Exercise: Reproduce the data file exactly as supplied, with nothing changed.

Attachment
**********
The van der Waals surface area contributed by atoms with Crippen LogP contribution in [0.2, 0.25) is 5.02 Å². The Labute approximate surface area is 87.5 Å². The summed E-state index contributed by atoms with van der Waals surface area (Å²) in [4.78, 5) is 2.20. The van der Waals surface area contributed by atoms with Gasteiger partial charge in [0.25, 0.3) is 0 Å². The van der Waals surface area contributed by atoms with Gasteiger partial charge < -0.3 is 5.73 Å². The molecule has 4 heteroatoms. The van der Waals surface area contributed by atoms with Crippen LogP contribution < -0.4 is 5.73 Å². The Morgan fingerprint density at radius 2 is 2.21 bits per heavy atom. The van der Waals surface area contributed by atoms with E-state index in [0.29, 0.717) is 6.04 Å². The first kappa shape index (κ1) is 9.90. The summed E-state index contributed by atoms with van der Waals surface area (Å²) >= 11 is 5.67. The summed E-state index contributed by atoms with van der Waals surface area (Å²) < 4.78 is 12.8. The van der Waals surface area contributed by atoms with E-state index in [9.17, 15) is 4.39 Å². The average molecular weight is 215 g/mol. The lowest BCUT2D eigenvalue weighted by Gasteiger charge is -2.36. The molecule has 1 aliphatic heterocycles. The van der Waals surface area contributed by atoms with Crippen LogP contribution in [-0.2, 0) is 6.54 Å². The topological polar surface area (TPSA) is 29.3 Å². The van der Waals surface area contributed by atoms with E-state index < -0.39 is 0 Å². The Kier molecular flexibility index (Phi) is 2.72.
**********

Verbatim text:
The van der Waals surface area contributed by atoms with Crippen LogP contribution in [0.2, 0.25) is 5.02 Å². The Labute approximate surface area is 87.5 Å². The summed E-state index contributed by atoms with van der Waals surface area (Å²) in [4.78, 5) is 2.20. The van der Waals surface area contributed by atoms with Gasteiger partial charge in [0.25, 0.3) is 0 Å². The van der Waals surface area contributed by atoms with Gasteiger partial charge < -0.3 is 5.73 Å². The molecule has 4 heteroatoms. The van der Waals surface area contributed by atoms with Crippen LogP contribution < -0.4 is 5.73 Å². The Morgan fingerprint density at radius 2 is 2.21 bits per heavy atom. The van der Waals surface area contributed by atoms with E-state index in [0.29, 0.717) is 6.04 Å². The first kappa shape index (κ1) is 9.90. The summed E-state index contributed by atoms with van der Waals surface area (Å²) >= 11 is 5.67. The summed E-state index contributed by atoms with van der Waals surface area (Å²) < 4.78 is 12.8. The van der Waals surface area contributed by atoms with E-state index in [9.17, 15) is 4.39 Å². The average molecular weight is 215 g/mol. The lowest BCUT2D eigenvalue weighted by Gasteiger charge is -2.36. The molecule has 1 aliphatic heterocycles. The van der Waals surface area contributed by atoms with Crippen LogP contribution in [-0.2, 0) is 6.54 Å². The topological polar surface area (TPSA) is 29.3 Å². The van der Waals surface area contributed by atoms with E-state index < -0.39 is 0 Å². The Kier molecular flexibility index (Phi) is 2.72.